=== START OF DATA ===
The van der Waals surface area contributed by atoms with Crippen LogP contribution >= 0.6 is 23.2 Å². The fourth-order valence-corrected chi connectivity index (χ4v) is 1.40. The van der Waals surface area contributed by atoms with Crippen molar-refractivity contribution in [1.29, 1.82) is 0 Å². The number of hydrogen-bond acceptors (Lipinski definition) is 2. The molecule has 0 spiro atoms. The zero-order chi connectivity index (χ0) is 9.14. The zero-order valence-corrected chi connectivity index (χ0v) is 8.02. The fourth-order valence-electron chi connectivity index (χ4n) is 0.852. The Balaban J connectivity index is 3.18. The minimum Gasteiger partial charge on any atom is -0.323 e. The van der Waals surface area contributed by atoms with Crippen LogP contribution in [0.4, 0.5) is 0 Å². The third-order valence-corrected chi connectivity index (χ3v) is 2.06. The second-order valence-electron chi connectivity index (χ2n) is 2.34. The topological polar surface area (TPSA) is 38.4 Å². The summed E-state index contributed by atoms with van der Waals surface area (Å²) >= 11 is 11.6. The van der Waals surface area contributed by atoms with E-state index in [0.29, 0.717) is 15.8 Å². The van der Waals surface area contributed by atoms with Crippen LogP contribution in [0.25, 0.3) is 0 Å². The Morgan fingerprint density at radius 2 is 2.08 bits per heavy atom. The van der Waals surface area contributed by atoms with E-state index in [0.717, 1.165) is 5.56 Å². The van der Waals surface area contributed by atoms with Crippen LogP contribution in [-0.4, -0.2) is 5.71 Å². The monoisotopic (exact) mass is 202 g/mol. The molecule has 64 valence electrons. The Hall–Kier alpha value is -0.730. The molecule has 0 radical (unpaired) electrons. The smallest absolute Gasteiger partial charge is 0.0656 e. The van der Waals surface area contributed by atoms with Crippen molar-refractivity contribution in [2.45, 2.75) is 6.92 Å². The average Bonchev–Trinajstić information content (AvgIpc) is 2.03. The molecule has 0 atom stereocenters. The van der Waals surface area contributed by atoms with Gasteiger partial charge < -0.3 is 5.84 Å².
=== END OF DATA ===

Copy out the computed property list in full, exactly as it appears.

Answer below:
The van der Waals surface area contributed by atoms with Crippen LogP contribution >= 0.6 is 23.2 Å². The fourth-order valence-corrected chi connectivity index (χ4v) is 1.40. The van der Waals surface area contributed by atoms with Crippen molar-refractivity contribution in [1.29, 1.82) is 0 Å². The number of hydrogen-bond acceptors (Lipinski definition) is 2. The molecule has 0 spiro atoms. The zero-order chi connectivity index (χ0) is 9.14. The zero-order valence-corrected chi connectivity index (χ0v) is 8.02. The fourth-order valence-electron chi connectivity index (χ4n) is 0.852. The Balaban J connectivity index is 3.18. The minimum Gasteiger partial charge on any atom is -0.323 e. The van der Waals surface area contributed by atoms with Crippen LogP contribution in [0.4, 0.5) is 0 Å². The third-order valence-corrected chi connectivity index (χ3v) is 2.06. The second-order valence-electron chi connectivity index (χ2n) is 2.34. The topological polar surface area (TPSA) is 38.4 Å². The summed E-state index contributed by atoms with van der Waals surface area (Å²) >= 11 is 11.6. The van der Waals surface area contributed by atoms with E-state index in [0.29, 0.717) is 15.8 Å². The van der Waals surface area contributed by atoms with Crippen LogP contribution in [0.25, 0.3) is 0 Å². The Morgan fingerprint density at radius 2 is 2.08 bits per heavy atom. The van der Waals surface area contributed by atoms with E-state index in [0.717, 1.165) is 5.56 Å². The van der Waals surface area contributed by atoms with Crippen LogP contribution in [-0.4, -0.2) is 5.71 Å². The monoisotopic (exact) mass is 202 g/mol. The molecule has 64 valence electrons. The Hall–Kier alpha value is -0.730. The molecule has 0 radical (unpaired) electrons. The smallest absolute Gasteiger partial charge is 0.0656 e. The van der Waals surface area contributed by atoms with Crippen molar-refractivity contribution in [2.45, 2.75) is 6.92 Å². The average Bonchev–Trinajstić information content (AvgIpc) is 2.03. The molecule has 0 atom stereocenters. The van der Waals surface area contributed by atoms with Gasteiger partial charge < -0.3 is 5.84 Å².